In colors on the snowy linen land 

Now I understand what you tried to say to me 
And how you suffered for your sanity 
How you tried to set them free 
They would not listen, they did not know how 
Perhaps they’ll listen now 

Starry, starry night 
Flaming flowers that brightly blaze 
Swirling clouds in violet haze 
Reflect in Vincent’s eyes of china blue 
Colors changing hue 
Morning fields of amber grain 
Weathered faces lined in pain 
Are soothed beneath the artist’s loving hand 

Now I understand what you tried to say to me 
And how you suffered for your sanity 
And how you tried to set them free 
They would not listen, they did not know how 
Perhaps they’ll listen now 

For they could not love you 
But still your love was true 
And when no hope was left inside 
On that starry, starry night 
You took your life as lovers often do 
But I could have told you, Vincent 
This world was never meant 
For one as beautiful as you 

Starry, starry night 
Portraits hung in empty halls 
Frameless heads on nameless walls 
With eyes that watch the world and can’t forget 
Like the strangers that you’ve met 
The ragged men in ragged clothes 
A silver thorn, a bloody rose 
Lie crushed and broken on the virgin snow 

Now I think I know what you tried to say to me 
And how you suffered for your sanity 
And how you tried to set them free 
They would not listen, they’re not listening still 
Perhaps they never will

David Bowie – Rebel Rebel

The guitar riff is worth it even if Bowie wouldn’t have sung on it. When I learned this on guitar…though not hard but it sounded great.  When I’ve been in bands that played it live it never fails to get a good reaction. The song peaked at #64 in the Billboard 100, #5 in the UK, and #30 in Canada in 1974.

Bowie’s guitarist, Mick Ronson, quit in 1973 in order to pursue a solo career, so Bowie played guitar on this song… Bowie said this: “When I was high school, that was the riff by which all of us young guitarists would prove ourselves in the local music store. It’s a real air guitar thing, isn’t it? I can tell you a very funny story about that. One night, I was in London in a hotel trying to get some sleep. It was quite late, like eleven or twelve at night, and I had some big deal thing on the next day, a TV show or something, and I heard this riff being played really badly from upstairs. I thought, ‘Who the hell is doing this at this time of night?’ On an electric guitar, over and over [sings riff to ‘Rebel Rebel’ in a very hesitant, stop and start way]. So I went upstairs to show the person how to play the thing (laughs). So I bang on the door. The door opens, and I say, ‘Listen if you’re going to play…’ and it was John McEnroe! I kid you not (laughs). It was McEnroe, who saw himself as some sort of rock guitar player at the time. That could only happen in a movie, couldn’t it? McEnroe trying to struggle his way through the ‘Rebel Rebel’ riff.”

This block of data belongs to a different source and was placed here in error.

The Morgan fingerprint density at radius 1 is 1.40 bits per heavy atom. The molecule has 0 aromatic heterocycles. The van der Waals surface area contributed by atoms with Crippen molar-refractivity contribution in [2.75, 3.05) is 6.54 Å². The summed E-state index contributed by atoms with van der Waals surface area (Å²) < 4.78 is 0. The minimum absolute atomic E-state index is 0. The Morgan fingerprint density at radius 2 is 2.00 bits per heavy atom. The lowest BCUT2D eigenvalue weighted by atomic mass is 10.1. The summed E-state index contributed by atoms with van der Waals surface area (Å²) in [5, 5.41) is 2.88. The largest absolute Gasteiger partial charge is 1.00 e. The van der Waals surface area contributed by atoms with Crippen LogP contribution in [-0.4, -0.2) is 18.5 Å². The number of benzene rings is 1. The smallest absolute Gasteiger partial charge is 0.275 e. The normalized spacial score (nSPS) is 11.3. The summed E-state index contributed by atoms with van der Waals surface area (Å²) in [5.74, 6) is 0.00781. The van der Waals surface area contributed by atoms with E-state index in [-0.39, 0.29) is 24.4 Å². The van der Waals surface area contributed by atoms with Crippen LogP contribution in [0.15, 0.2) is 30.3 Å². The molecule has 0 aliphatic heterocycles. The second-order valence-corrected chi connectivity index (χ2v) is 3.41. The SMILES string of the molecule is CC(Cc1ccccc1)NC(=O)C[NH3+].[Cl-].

From Songfacts

This song is about a boy who rebels against his parents by wearing makeup and tacky women’s clothes. It was a defining song of the “Glam Rock” era. Characterized by feminine clothes and outrageous stage shows, Glam was big in England in the early ’70s. Bowie had the most mainstream success of the glam rockers.

Three years before this was released, Bowie admitted he was bisexual. The announcement seemed to help his career, as he gained more fans and wrote more adventurous songs.

Bowie did an episode of VH1 Storytellers in 1999 where he introduced this song with this yarn:

I can tell you about the time that I first met Marc Bolan who became a very, very good friend of mine. We actually met very early on in the ’60s before either of us were even a tad pole known. We were nothing; we were just two nothing kids with huge ambitions, and we both had the same manager at the time. And we met each other firstly painting the wall of our then manager’s office.

“Hello, who are you?”

“I’m Marc, man.”

“Hello, what do you do?”

“I’m a singer.”

“Oh, yeah, so am I. Are you a Mod?”

“Yeah, I’m King Mod. Your shoes are crap.”

“Well, you’re short.”

So we became really close friends. Marc took me dustbin shopping. At that time Carnaby Street, the fashion district, was going through a period of incredible wealth and rather than replace buttons on their shirts or zippers on their trousers, at the end of the day they’d just throw it all away in the dustbin. So, we used to go up and down Carnaby Street, this is prior to Kings Road, and go through all the dustbins around nine/ten o’clock at night and get our wardrobes together. That’s how life was, you see. 

I could also tell you that when we used to play the working men’s clubs up north – very rough district – and I first went out as Ziggy Stardust, I was in the dressing room in one club and I said to the manager: “Could you show me where the lavatory is, please?”

And he said: “Aye, look up that corridor and you see the sink attached to the wall at the end? There you go.”

So, I tottered briefly on my stack-heeled boots and said: “My dear man, I’m not pissing in a sink.”

“He said: “Look son, if it’s good enough for Shirley Bassey, it’s good enough for you.”

Them were the days, I guess.